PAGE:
If you’re like me, you’d prefer that things just run smoothly.

That everything would just work the way it’s supposed to.

Perfectly understandable — at least for me.

But this begs the question: if that’s what we want from life, then why do we hunger for conflict in our entertainment?

Why, in short, do we demand DRAMA?

For instance, take the perfect game.

Whether it’s Football, Baseball, Soccer, Hockey, or whatever weird sport you prefer, we don’t really want a one-sided massacre from a match-up we go to see.

That’s not entertaining.

So no matter how much we imagine the joy of gloating about the 70-to-nothing beatdown our team gave their team, it’s not a game we’d actually watch.

In fact, it would be a game we’d leave at half-time. Or the second period or the 5th inning or whatever.

What we want — what would actually keep us in our seats, cheering, chanting, and praying our little hearts out — would be a game with plenty of reversals, last-minute reprieves, and a nail-biting, nick-of-time victory.

In short, we won’t stand for a walk-over. We need a conflict. A hard-won battle.

And it is the same with novels, movies, short stories, and TV shows. We need — in fact, we demand — conflict, tension, and drama.

So what does this have to do with advertising?


Your ads’ audience simply won’t believe a story without conflict — without some amount of sacrifice, loss, reversals, or lessons learned.

But most advertisers want nothing to do with that in ads they’re paying to put in front of customers.

They want the highlight real. The walkover. The no-brainer, “choose me, ‘cause it’s obvious” storyline.

You say you’ve got the best quality and the lowest prices and you always deliver perfect service? And you’ve been number one in your industry from day one with a perfect 5-star review score? Mirabile dictu!

Yeah… not buying it. No one’s buying it.

What they will “buy” is the idea that you had a painful lesson to learn in your past that put you on the path you’re on today.

They will believe that the person who once mattered most in your life set you on a mission that, despite the difficulties involved, you’ve been on ever since.

They’ll believe that your whole worldview (or professional understanding) got flipped upside down, ass-over-tea-kettle — and now you’re a forever changed business owner.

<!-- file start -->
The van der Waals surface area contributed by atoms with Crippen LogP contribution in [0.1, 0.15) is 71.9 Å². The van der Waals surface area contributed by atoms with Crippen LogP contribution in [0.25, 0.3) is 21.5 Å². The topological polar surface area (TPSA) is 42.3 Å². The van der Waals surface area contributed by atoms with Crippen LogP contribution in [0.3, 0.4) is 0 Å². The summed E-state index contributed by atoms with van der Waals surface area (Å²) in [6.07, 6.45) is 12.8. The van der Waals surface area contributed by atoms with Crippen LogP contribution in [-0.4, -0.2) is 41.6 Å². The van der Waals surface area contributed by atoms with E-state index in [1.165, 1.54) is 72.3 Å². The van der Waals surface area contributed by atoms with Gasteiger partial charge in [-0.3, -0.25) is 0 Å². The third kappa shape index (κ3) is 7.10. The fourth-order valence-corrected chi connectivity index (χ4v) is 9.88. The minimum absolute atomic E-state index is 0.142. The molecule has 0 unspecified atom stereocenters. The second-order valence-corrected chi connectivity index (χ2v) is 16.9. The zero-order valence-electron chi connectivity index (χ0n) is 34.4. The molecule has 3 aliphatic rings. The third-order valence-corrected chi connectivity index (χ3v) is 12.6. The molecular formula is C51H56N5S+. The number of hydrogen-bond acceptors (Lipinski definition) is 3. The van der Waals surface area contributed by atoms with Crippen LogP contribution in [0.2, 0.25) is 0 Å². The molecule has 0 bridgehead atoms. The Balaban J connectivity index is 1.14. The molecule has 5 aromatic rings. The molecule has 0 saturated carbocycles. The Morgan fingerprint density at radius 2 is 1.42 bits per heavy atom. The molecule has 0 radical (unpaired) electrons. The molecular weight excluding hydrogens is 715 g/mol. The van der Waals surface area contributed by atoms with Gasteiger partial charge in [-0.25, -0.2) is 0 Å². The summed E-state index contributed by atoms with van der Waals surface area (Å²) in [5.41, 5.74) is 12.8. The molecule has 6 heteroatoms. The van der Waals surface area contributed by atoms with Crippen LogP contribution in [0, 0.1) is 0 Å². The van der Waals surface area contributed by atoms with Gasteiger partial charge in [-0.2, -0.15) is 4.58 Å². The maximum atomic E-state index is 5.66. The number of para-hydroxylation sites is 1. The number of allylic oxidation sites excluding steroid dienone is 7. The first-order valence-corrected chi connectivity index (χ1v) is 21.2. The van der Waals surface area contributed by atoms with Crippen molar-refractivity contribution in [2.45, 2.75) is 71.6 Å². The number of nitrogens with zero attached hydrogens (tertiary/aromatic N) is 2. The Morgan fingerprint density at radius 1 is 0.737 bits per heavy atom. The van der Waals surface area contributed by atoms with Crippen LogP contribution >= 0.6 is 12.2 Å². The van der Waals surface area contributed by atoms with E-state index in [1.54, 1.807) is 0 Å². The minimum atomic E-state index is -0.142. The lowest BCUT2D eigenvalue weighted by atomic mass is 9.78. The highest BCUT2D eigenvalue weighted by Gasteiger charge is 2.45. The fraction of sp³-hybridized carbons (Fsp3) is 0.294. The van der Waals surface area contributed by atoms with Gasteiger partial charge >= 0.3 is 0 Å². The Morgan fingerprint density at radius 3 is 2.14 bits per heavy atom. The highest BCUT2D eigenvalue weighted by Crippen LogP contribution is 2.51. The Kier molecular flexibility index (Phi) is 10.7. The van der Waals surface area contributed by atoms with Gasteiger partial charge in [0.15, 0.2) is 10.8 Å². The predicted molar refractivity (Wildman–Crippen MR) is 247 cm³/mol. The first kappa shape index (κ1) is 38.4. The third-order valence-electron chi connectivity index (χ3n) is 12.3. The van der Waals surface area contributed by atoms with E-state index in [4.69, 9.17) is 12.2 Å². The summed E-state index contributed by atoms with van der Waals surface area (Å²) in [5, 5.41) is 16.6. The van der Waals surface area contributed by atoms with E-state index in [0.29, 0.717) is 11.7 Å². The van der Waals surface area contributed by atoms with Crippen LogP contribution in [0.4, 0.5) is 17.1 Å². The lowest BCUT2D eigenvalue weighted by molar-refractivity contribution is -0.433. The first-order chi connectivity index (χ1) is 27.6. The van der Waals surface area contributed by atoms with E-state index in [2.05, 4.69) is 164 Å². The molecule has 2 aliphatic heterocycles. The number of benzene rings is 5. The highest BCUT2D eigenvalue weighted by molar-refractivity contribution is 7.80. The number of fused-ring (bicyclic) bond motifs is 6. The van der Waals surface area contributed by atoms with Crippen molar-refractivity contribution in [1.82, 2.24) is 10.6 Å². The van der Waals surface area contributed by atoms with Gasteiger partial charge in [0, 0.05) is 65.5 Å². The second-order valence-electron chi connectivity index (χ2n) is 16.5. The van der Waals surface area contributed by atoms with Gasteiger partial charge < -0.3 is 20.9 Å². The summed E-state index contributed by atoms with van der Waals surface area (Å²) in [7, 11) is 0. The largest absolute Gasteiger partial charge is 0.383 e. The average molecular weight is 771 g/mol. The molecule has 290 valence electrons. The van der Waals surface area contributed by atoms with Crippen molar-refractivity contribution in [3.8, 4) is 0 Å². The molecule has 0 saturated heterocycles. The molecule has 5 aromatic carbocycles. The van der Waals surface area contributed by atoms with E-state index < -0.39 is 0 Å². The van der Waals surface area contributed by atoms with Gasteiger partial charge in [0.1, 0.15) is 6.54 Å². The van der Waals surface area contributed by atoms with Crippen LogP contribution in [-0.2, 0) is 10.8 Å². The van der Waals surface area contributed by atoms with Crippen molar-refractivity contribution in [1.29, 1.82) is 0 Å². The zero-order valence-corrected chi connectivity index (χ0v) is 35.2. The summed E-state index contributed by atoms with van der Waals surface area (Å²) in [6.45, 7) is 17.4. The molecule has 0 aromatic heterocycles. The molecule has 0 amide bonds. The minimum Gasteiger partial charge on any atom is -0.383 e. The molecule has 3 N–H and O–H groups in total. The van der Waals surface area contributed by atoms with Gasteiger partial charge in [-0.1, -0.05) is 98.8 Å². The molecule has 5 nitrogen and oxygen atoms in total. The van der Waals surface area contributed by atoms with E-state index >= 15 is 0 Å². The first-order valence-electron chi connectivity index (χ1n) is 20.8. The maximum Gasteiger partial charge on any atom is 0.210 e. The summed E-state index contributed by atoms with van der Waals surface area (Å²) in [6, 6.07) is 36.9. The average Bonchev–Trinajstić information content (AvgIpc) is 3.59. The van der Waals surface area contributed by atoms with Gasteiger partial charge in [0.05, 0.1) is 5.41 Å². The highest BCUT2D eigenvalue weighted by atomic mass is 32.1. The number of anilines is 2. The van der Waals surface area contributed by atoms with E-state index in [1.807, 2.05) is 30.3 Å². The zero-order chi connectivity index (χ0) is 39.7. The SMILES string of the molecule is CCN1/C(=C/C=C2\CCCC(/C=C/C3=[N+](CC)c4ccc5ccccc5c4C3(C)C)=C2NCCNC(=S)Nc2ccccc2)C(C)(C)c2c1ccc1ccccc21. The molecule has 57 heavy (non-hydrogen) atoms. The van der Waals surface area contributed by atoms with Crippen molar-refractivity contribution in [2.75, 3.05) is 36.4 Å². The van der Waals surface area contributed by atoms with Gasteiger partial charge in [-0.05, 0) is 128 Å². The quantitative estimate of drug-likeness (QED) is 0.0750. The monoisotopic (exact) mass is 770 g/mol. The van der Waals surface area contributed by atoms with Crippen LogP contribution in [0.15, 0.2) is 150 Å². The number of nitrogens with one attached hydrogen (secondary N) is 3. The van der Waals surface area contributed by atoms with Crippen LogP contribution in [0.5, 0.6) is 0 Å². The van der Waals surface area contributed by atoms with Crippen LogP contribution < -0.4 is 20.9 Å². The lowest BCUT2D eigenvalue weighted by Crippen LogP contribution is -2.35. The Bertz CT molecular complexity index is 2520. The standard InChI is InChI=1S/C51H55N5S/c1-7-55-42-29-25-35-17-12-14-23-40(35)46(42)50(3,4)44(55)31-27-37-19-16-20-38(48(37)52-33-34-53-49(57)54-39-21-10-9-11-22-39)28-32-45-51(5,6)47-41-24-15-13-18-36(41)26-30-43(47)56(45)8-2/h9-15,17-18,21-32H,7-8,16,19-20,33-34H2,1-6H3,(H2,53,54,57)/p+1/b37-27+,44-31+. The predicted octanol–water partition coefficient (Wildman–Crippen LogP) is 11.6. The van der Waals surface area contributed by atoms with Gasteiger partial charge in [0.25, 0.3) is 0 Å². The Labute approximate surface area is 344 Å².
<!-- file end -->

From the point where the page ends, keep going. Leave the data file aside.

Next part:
In short, they’ll believe conflict.

Better yet, they’ll believe you can help them with the conflict they’re experiencing.


Because a story without conflict offers nothing to learn from. Nothing to profit from.

Story is nothing less than a flight simulator for life, after all.

And life is never without conflict.

So what all of us want is a way to navigate that conflict to victory — however hard fought or narrowly won.

That’s what story is supposed to give us.

And if you think about it for half a second, your business exists to help people with a conflict of sorts in their own lives.

The reason customers come to you is precisely because things aren’t going as smoothly as they’d like.

Or because they foresee a future where there are significant bumps ahead.

They either have or anticipate having conflict and want help.

Whether it’s the conflicting need to get an eye-popping engagement ring without breaking the bank, or to fix a must-have central AC unit without getting taken for a ride, or to figure out how to deal with a parent’s failing health, there’s some part of your business that’s inherently dramatic in nature.

And no one wants help winning a gunfight from a guy who’s never been in one — or learned the hard lessons of how to win one.

Make sense? So what’s in your advertising? Are you telling the hard stories where conflict taught you a valuable lesson and shaped who you are today?

Or are you pitching conflict-free propaganda that no one believes and most people tune out of before half-time?

If it’s the latter, and you’d like to get help transforming your branding from an ad guy who’s learned lots of hard-fought victories

Ring me up.